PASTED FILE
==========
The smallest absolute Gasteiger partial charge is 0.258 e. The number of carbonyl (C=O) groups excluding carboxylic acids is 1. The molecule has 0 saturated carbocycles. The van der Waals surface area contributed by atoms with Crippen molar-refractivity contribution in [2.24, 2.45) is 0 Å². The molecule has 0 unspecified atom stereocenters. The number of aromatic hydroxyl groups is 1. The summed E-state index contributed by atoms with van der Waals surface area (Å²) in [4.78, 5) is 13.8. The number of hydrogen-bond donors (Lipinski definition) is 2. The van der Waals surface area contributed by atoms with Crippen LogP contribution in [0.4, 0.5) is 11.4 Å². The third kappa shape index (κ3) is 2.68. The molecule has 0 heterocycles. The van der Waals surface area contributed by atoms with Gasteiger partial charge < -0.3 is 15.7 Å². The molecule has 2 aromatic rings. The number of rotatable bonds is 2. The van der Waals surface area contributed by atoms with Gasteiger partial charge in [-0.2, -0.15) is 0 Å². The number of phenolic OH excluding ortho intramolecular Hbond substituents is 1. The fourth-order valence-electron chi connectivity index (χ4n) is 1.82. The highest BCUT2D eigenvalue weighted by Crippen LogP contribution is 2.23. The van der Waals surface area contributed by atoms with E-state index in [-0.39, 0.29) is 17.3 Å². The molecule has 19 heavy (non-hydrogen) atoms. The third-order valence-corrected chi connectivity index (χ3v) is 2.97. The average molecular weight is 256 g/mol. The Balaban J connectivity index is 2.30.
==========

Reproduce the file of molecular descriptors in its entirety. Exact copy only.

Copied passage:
The smallest absolute Gasteiger partial charge is 0.258 e. The number of carbonyl (C=O) groups excluding carboxylic acids is 1. The molecule has 0 saturated carbocycles. The van der Waals surface area contributed by atoms with Crippen molar-refractivity contribution in [2.24, 2.45) is 0 Å². The molecule has 0 unspecified atom stereocenters. The number of aromatic hydroxyl groups is 1. The summed E-state index contributed by atoms with van der Waals surface area (Å²) in [4.78, 5) is 13.8. The number of hydrogen-bond donors (Lipinski definition) is 2. The van der Waals surface area contributed by atoms with Crippen LogP contribution in [0.4, 0.5) is 11.4 Å². The third kappa shape index (κ3) is 2.68. The molecule has 0 heterocycles. The van der Waals surface area contributed by atoms with Gasteiger partial charge < -0.3 is 15.7 Å². The molecule has 2 aromatic rings. The number of rotatable bonds is 2. The van der Waals surface area contributed by atoms with Gasteiger partial charge in [-0.2, -0.15) is 0 Å². The number of phenolic OH excluding ortho intramolecular Hbond substituents is 1. The fourth-order valence-electron chi connectivity index (χ4n) is 1.82. The highest BCUT2D eigenvalue weighted by Crippen LogP contribution is 2.23. The van der Waals surface area contributed by atoms with E-state index in [-0.39, 0.29) is 17.3 Å². The molecule has 19 heavy (non-hydrogen) atoms. The third-order valence-corrected chi connectivity index (χ3v) is 2.97. The average molecular weight is 256 g/mol. The Balaban J connectivity index is 2.30.